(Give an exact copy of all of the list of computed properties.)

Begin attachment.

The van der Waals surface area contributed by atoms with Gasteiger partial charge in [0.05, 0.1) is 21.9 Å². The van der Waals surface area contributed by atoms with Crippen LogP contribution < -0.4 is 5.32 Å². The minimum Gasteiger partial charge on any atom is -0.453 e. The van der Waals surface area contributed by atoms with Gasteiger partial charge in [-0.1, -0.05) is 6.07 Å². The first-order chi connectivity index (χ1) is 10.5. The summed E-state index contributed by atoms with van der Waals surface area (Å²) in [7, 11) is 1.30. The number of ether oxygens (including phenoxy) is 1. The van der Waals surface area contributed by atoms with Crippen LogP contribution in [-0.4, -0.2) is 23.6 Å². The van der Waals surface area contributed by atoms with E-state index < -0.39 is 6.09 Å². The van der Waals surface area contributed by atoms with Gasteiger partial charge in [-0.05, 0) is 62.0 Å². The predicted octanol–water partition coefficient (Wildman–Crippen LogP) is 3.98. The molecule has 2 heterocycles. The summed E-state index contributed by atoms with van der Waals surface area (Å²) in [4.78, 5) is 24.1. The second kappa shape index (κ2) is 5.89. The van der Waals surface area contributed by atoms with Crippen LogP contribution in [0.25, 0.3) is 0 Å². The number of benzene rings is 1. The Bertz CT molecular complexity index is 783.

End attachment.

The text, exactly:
The van der Waals surface area contributed by atoms with Gasteiger partial charge in [0.05, 0.1) is 21.9 Å². The van der Waals surface area contributed by atoms with Crippen LogP contribution < -0.4 is 5.32 Å². The minimum Gasteiger partial charge on any atom is -0.453 e. The van der Waals surface area contributed by atoms with Gasteiger partial charge in [-0.1, -0.05) is 6.07 Å². The first-order chi connectivity index (χ1) is 10.5. The summed E-state index contributed by atoms with van der Waals surface area (Å²) in [7, 11) is 1.30. The number of ether oxygens (including phenoxy) is 1. The van der Waals surface area contributed by atoms with Crippen LogP contribution in [-0.4, -0.2) is 23.6 Å². The van der Waals surface area contributed by atoms with E-state index < -0.39 is 6.09 Å². The van der Waals surface area contributed by atoms with Gasteiger partial charge in [-0.05, 0) is 62.0 Å². The predicted octanol–water partition coefficient (Wildman–Crippen LogP) is 3.98. The molecule has 2 heterocycles. The summed E-state index contributed by atoms with van der Waals surface area (Å²) in [4.78, 5) is 24.1. The second kappa shape index (κ2) is 5.89. The van der Waals surface area contributed by atoms with Crippen LogP contribution in [0.25, 0.3) is 0 Å². The number of benzene rings is 1. The Bertz CT molecular complexity index is 783.